Review: The Golden Ball

Since I enjoyed The Scarred Prince by Erika Everest as much as I did, I was eager to read and review the next book in the Kingdoms of Fable series, The Golden Ball. This book is a charming novella that combines several fairy tales with the main spotlight on "The Frog Prince" and "Swan Lake." It is every bit as compelling as The Scarred Prince, though it was a different story with a different type of protagonist. I thought it was an interesting choice to combine two fairy tales that both involve transformation sequences. To avoid having a bunch of sentient animals running around, the author only kept the physical transformation from one of these fairy tales. I think that was the right decision, though it would have been fun to see a swan and a frog interact together like Odette and Jean-Bob did in the animated Swan Princess movies. Another magical twist to the tale is that the main character in The Golden Ball also happens to be the daughter of "The Snow Queen."

The Golden Ball by Erika Everest

Asha (Natashya) is a shy Russian-coded princess with social anxiety who would do anything for her friends. She is trapped under the same spell as Sienna from the prequel, The Scarred Prince, which causes her to enter a magical dream world at night and meet with the other princesses from upcoming books in the series. Asha trusts Sienna's leadership skills to guide her when they learn that their friend Odette was put under a curse and replaced by the wicked duchess Odile. Asha disguises herself as a servant to infiltrate the secrets of the palace and find the real Odette, who has been turned into a swan. Along the way, she attracts unwanted attention from Odette's cousin, Tobias, who throws himself at her, believing that she is a servant who must succumb to his demands. When Odette entrusts Asha with a golden ball that will prove her story to the court, Tobias gets his grubby hands on the ball and holds it hostage, forcing Asha to date him if she wants it back.

The one flaw I found with The Golden Ball is the same as its prequel, The Scarred Prince. Erika Everest is able to create such interesting and relatable princess heroines that the princes they fall for never seem to meet the same standards. This book had two royal couples in it, and both of them contained inferior princes who did not deserve the love of the princess they sought. Asha's brother, Alexei, claimed to have feelings for Odette, but never noticed that she had been replaced by an imposter until Asha pointed it out to him. Tobias was just awful to Asha throughout most of the book, trying to take advantage of her at every opportunity and obsessing over her to the point of coming off as a creepy stalker. The author did this to make him a metaphorical frog through his behavior instead of turning him into a physical one, as there was already another character cursed to become an animal. However, doing so made him less worthy of Asha's affections even if he did prove himself at the end. I would say this book was more about friendship than romance, and it succeeded in that respect.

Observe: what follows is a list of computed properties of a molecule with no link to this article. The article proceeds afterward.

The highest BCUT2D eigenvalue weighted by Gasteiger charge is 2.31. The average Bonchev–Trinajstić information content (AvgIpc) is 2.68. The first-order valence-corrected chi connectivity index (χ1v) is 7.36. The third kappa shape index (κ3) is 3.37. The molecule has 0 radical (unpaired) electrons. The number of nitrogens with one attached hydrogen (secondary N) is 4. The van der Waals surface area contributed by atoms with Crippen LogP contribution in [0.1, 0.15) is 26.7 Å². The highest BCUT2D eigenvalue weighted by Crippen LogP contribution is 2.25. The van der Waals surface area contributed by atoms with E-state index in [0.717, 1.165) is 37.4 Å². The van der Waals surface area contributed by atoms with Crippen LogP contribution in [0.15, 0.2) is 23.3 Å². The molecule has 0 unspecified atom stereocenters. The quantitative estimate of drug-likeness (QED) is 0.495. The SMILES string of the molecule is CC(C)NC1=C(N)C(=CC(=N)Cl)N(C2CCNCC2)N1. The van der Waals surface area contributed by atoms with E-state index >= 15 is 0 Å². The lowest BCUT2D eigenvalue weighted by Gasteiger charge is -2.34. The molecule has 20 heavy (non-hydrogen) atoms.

Another aspect of the story that I would have liked to see expanded upon is Asha's powers. She is the daughter of the Snow Queen and has magic over ice and snow, but it is never the main focus of her story. I think this is both good and bad for different reasons. On the one hand, it tells a more human story than Frozen did by not making Asha obsessed with controlling her powers and trying to use them to solve her problems. On the other hand, it is mentioned so rarely throughout the book that I actually forgot she had them by the climax. Granted, having ice powers isn't going to do much to help turn her friend from a swan back into a human, but I would have liked to see her use her magic a little more throughout the book for small things just as a reminder that she still has it. Her powers are a part of who she is, so it doesn't seem realistic for her to never use them or think about them. Still, the fact that she used them so rarely contributed to her relatability as a character.

I would recommend this book to anyone who loves fairy tales or knows what it's like to be an introvert. It demonstrates that it's okay to feel uncomfortable around crowds and that friends don't always agree with each other. There were so many different fairy tale elements that it felt more like an original story than an adaptation, just like its prequel. The Golden Ball works fine as a standalone book for this series since there isn't anything in it that requires you to know what happened in The Scarred Prince. It is not a strong love story, but it is a beautiful tale about friendship and trust that makes me eager for more books to come out in the Kingdom of Fables series so I can learn about the other princesses who meet at night in the dream world.

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